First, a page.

Being the only daughter of immigrant parents, I was taught at a very young age to be consonant with friends at school, with my teachers, and with my parents’ non-Indian friends, basically doing what I needed to outside of the home to blend in. I grew up at a time when being Indian was not cool and exotic. It was different and different was scary — I think more to us than others. My mom dressed me in the newest and coolest clothes from Macy’s, which we could only afford because she worked there. She made sure I only spoke English, and when I would visit her at work she put on a very “American” accent, over-exaggerating her “How are ya?” and “Right on” tag lines she learned from her peers.
But for some reason when it came to food, my mother could not conform. Our Sunday grocery store trips always included two stops, the Indian market and the “regular” market as mom called it. I often wondered why okra from Ralph’s was not as good as okra from India Sweets and Spices, but I never asked. We would load up on what was needed for a week of breakfast, lunch and dinner. Saturday night was the only time we ate out, at our local Thai restaurant — or every now and then, pizza.
During the week, my mom would come home after hours spent standing on her feet, go straight into the kitchen and whip up fresh subzis (vegetables) and roll out handmade rotis every single night. She didn’t know, nor did she try, any short-cuts that were so popular back then liked canned and frozen vegetables. In fact she didn’t even know they existed and when she discovered them, she was appalled. Instead she tediously, but so lovingly, finely chopped each vegetable, puréed fresh tomatoes, and roasted her own spices. She took leftovers every day for lunch, packed in round steel containers, never using the microwave in the lunch room or venturing out to the food court like most of her colleagues.
My lunchbox on some days was a sandwich, which appeared like everyone else’s, only on the inside was not lunch meat (mom did not know of that either). It was leftover spicy tandoori chicken or paneer. Some days my lunch was straight up daal and rice in a thermos. I never really thought much of it; I’d eat, ignore any looks or comments, pack up and move on. When my friends would ask “What is that?” My response was “Just some Indian food.” My friends, and I for that matter, ignored the fact that the Indian food in my lunch box was so much a part of me. They also did not realize that my mom cooked their parents pots of butter chicken, that our teachers would also receive appreciation gifts of homemade food from her, and that all these people we had in common relished my mother’s cooking.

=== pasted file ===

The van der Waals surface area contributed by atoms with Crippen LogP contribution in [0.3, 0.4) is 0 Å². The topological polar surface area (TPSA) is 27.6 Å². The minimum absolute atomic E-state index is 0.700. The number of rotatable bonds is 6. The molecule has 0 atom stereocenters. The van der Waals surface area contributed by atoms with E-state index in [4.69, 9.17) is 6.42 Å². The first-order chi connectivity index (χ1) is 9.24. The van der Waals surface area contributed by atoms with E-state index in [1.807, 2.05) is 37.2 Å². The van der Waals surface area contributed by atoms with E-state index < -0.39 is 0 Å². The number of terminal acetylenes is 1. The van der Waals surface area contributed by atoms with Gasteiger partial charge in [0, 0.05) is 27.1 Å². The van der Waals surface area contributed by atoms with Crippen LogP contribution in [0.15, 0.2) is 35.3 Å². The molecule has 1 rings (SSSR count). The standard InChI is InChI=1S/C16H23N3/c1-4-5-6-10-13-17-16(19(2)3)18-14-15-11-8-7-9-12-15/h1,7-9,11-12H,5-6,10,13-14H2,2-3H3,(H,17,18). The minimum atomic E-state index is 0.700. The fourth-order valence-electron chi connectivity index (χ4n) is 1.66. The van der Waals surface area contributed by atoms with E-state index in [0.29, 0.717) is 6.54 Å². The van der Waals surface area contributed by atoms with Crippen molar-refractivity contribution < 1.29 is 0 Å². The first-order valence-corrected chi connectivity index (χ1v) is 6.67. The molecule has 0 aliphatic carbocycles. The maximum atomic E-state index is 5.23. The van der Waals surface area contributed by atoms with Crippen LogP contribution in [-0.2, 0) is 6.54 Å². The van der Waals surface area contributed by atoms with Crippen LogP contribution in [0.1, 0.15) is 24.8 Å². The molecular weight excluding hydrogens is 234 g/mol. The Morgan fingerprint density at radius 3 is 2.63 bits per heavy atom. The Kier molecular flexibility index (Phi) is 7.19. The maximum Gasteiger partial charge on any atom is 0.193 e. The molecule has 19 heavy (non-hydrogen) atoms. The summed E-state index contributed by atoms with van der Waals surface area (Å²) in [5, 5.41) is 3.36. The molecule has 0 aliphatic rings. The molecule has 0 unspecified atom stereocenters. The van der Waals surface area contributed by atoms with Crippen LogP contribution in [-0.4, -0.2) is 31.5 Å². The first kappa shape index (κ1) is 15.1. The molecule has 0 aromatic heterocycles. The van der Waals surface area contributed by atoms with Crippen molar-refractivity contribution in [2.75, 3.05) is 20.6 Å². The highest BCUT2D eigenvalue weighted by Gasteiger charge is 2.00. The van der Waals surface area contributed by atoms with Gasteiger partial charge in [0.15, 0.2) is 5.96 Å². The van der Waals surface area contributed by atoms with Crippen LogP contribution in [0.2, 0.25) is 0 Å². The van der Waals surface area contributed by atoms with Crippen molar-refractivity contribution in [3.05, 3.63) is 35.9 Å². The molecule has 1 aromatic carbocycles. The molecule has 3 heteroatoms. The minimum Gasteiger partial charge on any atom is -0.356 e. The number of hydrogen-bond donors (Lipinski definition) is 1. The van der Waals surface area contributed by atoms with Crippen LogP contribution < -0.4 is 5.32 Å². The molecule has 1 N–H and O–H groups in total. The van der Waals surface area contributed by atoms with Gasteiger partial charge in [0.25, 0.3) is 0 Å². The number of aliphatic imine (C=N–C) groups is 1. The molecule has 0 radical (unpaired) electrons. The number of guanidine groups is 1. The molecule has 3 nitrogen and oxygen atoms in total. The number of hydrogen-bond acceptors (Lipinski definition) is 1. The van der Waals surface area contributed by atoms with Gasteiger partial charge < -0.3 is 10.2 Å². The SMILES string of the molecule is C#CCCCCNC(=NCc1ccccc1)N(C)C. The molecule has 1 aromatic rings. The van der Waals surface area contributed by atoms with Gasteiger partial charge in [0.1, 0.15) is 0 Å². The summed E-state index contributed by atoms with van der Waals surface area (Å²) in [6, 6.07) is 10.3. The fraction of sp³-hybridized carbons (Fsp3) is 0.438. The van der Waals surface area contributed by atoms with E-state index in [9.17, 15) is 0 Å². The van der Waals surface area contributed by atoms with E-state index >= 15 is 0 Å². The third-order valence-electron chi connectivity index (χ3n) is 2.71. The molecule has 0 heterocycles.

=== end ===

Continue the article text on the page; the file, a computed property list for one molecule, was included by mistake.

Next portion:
I remember trying cold cuts for the first time and then a peanut butter and jelly sandwich (not until college!) and thinking one day, when I have children, this will be their lunch — almost relieved to think that they will know of these foods early on, like I was going to give them something my mother never gave me. Through college, I cooked the only way I knew how: what I had learned from my mom, but also dove into drive-through Taco Bell, Wendy’s, and indulged in burritos “the size of your head.”
Once I started working and really had to manage my time, I mostly ate out. It was not until my mid to late twenties that the fad of eating all the convenience foods finally wore off, and I started to get back to my roots. I asked my mother for recipes, read up on Ayurveda, and tried to cook with intention. It was then that I realized, it doesn’t matter how you were raised to eat, or what your parents fed you. All that matters is what you put into it, the lessons you’ll be teaching with every turn of a spoon — to those you cook for, even if just for yourself.
In her later years, my mom started buying frozen rotis, ready-made paneer, and would even use canned tomatoes now and then, but until the day she passed away, she cooked. My mother’s lessons to me were that fresh is always best, to eat for pleasure but more for nourishment (she’d say “power”), and that no meal should lack flavor or spice. I have taken these lessons, along with those my husband grew up with, and infused them into every meal, every snack and every lunch box I prepare.
I tell my daughter what she is eating, how I’ll be putting some in her lunch the next day, and what she can tell people who ask her. She will often come home and tell me the lunch lady asked her again today what is she eating; some days she’s annoyed and some days she’s so proud, but she’s six and she’s trying. I do give my children lunch meat and peanut butter and jelly sandwiches as well, packaged in small steel boxes, of course .
I cook butter chicken for practically anyone I meet, and I recite recipes the way my mom did: “a little of this, maybe a spoonful of that.” Today, after having two kids, I want to give them everything my mother gave me and so little of what she didn’t.